If it weren’t for the title, Trafficking in Broken Hearts, you might almost think that playwright Edwin Sanchez longed for the 42nd Street of the 80’s before Giuliani and Disney swept it clean. His play is almost nostalgic for the chaos, danger, and craziness of the hustler world that dominated that street. Sanchez captures very vividly the types you might encounter there: the lost, sad, degenerate guys who were trying to make sense of their world, AIDS, the sexual abuse many had experienced, and the constant looking for the cheap thrill because acceptance of one’s homosexuality in any kind of healthy way seemed remote.
Sanchez populates this three-hander with some pretty strung-out characters, like “Baby,” the runaway, whose sexual abuse by his older brother left him desperate for contact when his brother leaves to get married. Looking for a replacement, he is willing to do anything, prostitution and violence included, to have his fantasy. Once he finds that “person,” he wants to stay home wearing nothing but women’s panties, letting himself become a sexual slave and in his mind the “perfect wife.”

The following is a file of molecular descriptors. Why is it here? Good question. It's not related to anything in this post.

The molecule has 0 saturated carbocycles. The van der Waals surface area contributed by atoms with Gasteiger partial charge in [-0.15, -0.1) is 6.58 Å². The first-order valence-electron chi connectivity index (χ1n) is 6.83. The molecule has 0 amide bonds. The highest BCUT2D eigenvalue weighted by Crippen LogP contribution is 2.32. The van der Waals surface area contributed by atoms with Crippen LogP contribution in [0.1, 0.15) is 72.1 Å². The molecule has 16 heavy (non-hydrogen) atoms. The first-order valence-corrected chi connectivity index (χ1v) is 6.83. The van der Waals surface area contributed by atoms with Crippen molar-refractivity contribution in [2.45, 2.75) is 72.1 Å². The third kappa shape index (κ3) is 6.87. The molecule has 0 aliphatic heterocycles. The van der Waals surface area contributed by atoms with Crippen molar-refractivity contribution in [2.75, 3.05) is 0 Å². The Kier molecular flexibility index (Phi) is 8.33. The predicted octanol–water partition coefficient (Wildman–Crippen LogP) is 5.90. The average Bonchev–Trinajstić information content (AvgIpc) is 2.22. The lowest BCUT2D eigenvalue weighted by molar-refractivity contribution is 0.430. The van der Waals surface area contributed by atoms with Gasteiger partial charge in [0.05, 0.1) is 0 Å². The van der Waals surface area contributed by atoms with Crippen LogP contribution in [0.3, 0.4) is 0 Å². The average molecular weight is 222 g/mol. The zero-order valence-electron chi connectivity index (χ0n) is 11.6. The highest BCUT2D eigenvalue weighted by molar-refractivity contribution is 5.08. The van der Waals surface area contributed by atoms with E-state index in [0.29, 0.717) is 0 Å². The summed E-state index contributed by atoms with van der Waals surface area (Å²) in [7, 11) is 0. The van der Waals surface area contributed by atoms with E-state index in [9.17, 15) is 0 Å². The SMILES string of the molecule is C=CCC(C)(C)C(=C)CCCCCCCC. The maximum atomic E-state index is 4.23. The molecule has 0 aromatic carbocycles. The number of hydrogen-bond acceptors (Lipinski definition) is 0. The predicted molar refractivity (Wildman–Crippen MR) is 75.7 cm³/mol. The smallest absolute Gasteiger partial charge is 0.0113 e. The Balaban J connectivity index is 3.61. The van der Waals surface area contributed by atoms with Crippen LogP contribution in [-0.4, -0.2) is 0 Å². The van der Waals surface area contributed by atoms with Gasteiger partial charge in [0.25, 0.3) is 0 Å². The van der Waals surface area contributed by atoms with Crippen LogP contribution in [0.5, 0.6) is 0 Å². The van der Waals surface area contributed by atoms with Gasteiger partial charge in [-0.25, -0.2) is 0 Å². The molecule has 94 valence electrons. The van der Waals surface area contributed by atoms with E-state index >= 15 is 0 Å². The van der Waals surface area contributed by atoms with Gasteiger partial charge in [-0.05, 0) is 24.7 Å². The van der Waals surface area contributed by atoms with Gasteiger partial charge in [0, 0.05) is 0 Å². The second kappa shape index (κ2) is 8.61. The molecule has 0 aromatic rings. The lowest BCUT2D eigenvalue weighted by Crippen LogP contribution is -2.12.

The second of these characters is a closeted lawyer, Brian, who is torn between his fear of exposure and his nearly nymphomaniacal desire for sex all day long. He calls sex lines from work, haunts peep shows, and flirts with danger by getting involved with a Hispanic hustler. The fact that AIDS is out there only feeds his fear and paranoia.
The last of these sad examples of humanity is the hustler in question, who “ain’t a faggot” and doesn’t kiss. He reluctantly gets involved with “Baby” and Brian, both of whom fall desperately in need of him. Papo discovers that these two awaken his own neediness, leading to tragedy when he must choose.
There is a feeling of authenticity about the dialogue which creates, at least for someone like me who lived near there, a great feeling of unease and reminded me why I moved to California in the first place. I felt like taking a shower after viewing this piece — but that could be seen as a compliment. This is powerful, disturbing stuff, especially when you consider how far gay rights have come and how much further they have to go.
The show has some nudity but generally it's not really erotic. If it sounds like your cup of tea, then it most definitely is. The performances, by Romon Camacho as the hustler, Elijah Trichon as “Baby,” and Stephen Twardokus as Brian, are all spot-on. The direction by Efrain Schunior is taut and compelling. The set, a series of scaffolds that serve as a restaurant, an apartment, a peep show, and a bedroom, is brilliantly executed. Trafficking in Broken Hearts plays at the Celebration Theatre until June 14th.